[According the research, commissioned by Queen Victoria, (outlined in the set of 5 books THE HIDDEN KING OF ENGLAND by Greg Hallett), there were two Jesuses, one lived in the Algarve where he was a vintner (water into wine), the other was exiled by the Romans to England (common practice in those days), where he became Mayor of London, and ended up being stoned to death at City gate Ludgate (also a prison), then buried at Temple Bar (Gate). St Paul's was built on site of Roman Temple to Goddess Diana, while Princess 'Diana' was murdered on site of a Merovingian pagan temple of the goddess Diana.]
Temple Bar (Gate)
Freemasonry ''It is known that the four lodges mentioned above held an assembly at the Goose and Gridiron, in St. Paul’s Churchyard, London on St. John the Baptist’s day, 24 June 1717.''
N 51° 30.850 W 000° 05.978 ''A blue plaque denotes the location of the Grand Lodge of English Freemasons first meeting. It is located on the north side of St Paul's Churchyard close to the Temple Bar.'' ref
 The Men who Stole the World: An
interview with Nicholas Shaxson NICHOLAS SHAXSON When talking
about the ‘City’ you have to distinguish between two things. The general view of
the City is just ‘the financial services industry’, and when people say ‘the
City’ that is generally what they mean. But in my book I am much more specific:
I’m referring to the City of London Corporation, which is an ancient historical
entity. It is on one level simply the municipal authority for the Square Mile,
which is around 700 acres of prime land in the centre of London, which is
essentially home to the financial services industry. But this entity, the City
of London Corporation, is no ordinary municipal authority. It is an authority
that has managed to carve itself out of many of the laws and regulations that
apply to the rest of the United Kingdom, in a process that has lasted for
centuries. It is an island of special privileges. One colourful marker of the
discontinuity between the City of London Corporation and the rest of the country
is that the Queen, when she crosses into the City, does this strange ceremony
where she is met by the Lord Mayor and the City police raise a red rope and the
Queen crosses, and there’s the Lord Mayor’s sword, etc. There is this whole
colourful ceremony, and it’s treated now as just a ceremonial thing for
tourists, but it is a marker of the fact that the City is politically and
constitutionally a different entity that has, through the power of finance, been
able to carve itself out a separate jurisdiction.
So you have the creation of these tax havens in their own right, but what they quickly became were ‘feeders’ for the City of London. They would channel money and the business of handling money into the City, encompassing both licit and illicit business – huge capital flight out of Africa was being attracted to these places, for example. The City had this network of jurisdictions scattered around the whole world whose aim was to attract capital and then feed that money and the business of handling money into the City. So while the analogy with a ‘spider’s web’ is a bit sinister sounding it is apt – this network catches business from different parts of the world and then feeds into the centre.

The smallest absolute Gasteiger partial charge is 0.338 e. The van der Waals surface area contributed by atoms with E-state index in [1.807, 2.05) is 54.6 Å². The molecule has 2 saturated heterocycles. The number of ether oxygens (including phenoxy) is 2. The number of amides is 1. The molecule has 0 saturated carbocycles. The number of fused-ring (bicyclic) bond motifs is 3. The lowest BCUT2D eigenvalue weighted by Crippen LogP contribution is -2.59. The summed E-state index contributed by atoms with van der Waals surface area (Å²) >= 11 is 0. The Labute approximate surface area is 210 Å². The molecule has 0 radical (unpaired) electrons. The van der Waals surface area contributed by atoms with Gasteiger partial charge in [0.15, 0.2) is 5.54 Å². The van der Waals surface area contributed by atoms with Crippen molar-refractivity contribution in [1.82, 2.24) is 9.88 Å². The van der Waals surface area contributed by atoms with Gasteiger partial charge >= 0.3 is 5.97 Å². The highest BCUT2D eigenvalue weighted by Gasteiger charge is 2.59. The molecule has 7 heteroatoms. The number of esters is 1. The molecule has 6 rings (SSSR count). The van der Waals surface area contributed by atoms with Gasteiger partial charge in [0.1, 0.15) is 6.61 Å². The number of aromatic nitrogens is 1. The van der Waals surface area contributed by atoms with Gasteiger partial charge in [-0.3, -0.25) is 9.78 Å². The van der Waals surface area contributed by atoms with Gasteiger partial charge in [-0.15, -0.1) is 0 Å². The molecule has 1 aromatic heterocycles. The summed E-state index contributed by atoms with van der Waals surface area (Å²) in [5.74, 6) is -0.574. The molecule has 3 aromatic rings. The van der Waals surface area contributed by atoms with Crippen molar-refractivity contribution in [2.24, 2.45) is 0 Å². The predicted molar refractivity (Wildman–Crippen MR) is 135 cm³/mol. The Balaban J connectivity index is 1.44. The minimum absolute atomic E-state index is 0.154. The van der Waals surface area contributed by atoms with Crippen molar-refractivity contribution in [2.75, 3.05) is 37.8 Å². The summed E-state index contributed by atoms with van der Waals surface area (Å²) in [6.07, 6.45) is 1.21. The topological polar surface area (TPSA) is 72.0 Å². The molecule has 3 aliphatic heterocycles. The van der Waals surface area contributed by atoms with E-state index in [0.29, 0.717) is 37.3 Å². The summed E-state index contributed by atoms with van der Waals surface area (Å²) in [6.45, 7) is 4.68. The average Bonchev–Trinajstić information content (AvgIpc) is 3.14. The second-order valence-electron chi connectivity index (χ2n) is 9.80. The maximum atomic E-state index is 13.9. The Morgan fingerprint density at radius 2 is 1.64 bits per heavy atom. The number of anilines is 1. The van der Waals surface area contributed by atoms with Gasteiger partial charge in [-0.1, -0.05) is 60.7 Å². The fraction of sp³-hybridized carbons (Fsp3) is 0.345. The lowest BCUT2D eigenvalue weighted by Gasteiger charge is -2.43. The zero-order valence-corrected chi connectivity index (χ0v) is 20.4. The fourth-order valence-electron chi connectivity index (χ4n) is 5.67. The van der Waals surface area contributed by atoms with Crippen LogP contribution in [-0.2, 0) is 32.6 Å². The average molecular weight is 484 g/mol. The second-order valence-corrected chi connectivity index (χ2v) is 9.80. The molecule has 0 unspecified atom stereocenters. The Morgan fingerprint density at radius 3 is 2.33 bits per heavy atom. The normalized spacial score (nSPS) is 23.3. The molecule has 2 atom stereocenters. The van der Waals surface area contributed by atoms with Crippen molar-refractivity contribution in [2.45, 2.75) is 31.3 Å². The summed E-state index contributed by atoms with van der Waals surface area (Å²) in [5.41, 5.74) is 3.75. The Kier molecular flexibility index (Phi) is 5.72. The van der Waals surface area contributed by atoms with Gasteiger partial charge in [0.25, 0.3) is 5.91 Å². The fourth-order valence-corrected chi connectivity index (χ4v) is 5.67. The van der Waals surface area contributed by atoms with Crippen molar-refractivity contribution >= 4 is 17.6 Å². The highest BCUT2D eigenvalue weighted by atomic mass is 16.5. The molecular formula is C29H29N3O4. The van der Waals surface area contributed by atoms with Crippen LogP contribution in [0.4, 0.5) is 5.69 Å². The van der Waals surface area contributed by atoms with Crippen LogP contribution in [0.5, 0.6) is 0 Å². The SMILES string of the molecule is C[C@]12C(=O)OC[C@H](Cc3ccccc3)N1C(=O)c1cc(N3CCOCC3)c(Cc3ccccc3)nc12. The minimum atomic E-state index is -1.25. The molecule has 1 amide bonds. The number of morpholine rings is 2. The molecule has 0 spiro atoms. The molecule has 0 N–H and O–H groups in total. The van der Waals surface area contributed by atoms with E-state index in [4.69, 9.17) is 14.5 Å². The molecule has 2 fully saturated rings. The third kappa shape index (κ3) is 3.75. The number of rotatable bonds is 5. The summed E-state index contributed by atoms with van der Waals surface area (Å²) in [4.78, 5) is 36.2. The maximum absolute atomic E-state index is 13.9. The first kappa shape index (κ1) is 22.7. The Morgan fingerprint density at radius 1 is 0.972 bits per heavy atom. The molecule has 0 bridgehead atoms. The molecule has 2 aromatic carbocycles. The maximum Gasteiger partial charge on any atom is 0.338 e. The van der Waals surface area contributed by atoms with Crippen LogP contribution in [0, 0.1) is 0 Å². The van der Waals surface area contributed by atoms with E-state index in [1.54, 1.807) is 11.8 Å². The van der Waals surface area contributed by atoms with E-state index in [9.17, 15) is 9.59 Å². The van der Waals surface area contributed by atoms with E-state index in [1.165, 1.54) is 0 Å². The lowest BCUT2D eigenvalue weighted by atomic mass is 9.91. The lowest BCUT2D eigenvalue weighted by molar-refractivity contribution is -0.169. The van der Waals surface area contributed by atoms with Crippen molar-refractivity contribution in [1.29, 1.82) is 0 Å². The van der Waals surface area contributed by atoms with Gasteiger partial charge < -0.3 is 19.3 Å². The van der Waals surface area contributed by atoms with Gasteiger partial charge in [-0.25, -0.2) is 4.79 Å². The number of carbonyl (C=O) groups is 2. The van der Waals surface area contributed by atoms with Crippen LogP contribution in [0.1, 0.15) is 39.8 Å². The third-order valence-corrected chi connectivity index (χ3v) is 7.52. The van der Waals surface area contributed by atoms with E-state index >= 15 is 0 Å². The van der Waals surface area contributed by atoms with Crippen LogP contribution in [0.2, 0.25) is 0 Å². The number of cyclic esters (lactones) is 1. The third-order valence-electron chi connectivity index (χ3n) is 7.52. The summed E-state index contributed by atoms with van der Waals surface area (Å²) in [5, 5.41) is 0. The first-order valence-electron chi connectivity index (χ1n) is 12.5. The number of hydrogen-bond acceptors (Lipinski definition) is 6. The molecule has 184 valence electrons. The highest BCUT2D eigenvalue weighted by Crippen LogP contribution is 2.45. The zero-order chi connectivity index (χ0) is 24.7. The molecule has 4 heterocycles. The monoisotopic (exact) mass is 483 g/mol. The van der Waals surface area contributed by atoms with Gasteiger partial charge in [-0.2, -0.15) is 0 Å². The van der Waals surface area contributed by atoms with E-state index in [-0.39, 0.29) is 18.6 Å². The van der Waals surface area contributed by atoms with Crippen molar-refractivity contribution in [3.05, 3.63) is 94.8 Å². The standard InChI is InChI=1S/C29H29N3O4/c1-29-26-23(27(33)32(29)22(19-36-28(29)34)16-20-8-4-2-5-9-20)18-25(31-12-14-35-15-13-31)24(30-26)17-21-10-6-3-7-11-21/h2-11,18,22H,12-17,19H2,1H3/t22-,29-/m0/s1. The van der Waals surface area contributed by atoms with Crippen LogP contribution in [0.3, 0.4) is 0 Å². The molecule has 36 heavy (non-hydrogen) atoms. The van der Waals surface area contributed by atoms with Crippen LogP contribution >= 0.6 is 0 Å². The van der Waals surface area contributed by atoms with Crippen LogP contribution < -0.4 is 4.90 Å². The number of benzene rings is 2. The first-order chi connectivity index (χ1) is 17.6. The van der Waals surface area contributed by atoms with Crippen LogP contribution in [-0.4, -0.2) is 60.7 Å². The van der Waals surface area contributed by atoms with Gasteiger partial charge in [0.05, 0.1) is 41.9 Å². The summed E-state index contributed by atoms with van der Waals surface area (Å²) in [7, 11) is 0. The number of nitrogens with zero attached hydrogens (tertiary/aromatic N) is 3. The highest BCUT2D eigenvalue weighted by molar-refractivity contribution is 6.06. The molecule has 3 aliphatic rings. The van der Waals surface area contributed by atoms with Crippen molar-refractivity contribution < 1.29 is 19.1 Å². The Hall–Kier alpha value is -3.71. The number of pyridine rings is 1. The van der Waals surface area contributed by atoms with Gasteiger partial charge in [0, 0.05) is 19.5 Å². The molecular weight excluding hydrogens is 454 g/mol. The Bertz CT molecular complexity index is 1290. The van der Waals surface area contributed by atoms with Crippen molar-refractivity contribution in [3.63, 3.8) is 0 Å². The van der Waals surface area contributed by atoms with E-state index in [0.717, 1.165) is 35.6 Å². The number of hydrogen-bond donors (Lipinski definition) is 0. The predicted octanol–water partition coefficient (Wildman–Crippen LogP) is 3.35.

Another example is the voting rights in the City. The City is composed of 25 wards and when ward elections are held for the Common Council, which is the main decision making body, not only do the residents get a vote but the corporations within the City get to vote as well. This is not the workforces of those corporations but the corporate management. So you have Goldman Sachs voting in a British election. It is completely bizarre. There are all sorts of historical reasons behind this but the fact is that the City is a very different constitutional and political entity within the United Kingdom, and in a sense not only is it the centre of this offshore spider web but is also an offshore island in its own right. The City of London has a Lord Mayor but London has a Mayor as well, so this is really a tale of two cities.
The drug trade makes heavy use of the offshore system. The money now involved is so large that you can’t transport it in suitcases anymore. A suitcase can only hold around $1-2 million, and we are now talking about tens and hundreds of millions of dollars. In terms of the overall scale of what is happening offshore there are various different estimates. One is by Raymond Baker who wrote a book calledCapitalism’s Achilles Heel and who now works for Global Financial Integrity in Washington. According to his analysis criminal money – which includes money from the drug trade, as well as various other sources – accounts for roughly a third of the overall picture. Corruption money, the focus of so much attention, amounts to only three percent of the picture. The remaining two-thirds is commercial money – transfer mispricing, tax avoidance and evasion by corporations, and so on. All of these different components use the same facilities and the same corporate and secrecy structures. They are all in it together. So there is a very unhealthy proximity of the criminal and the commercial being incubated offshore.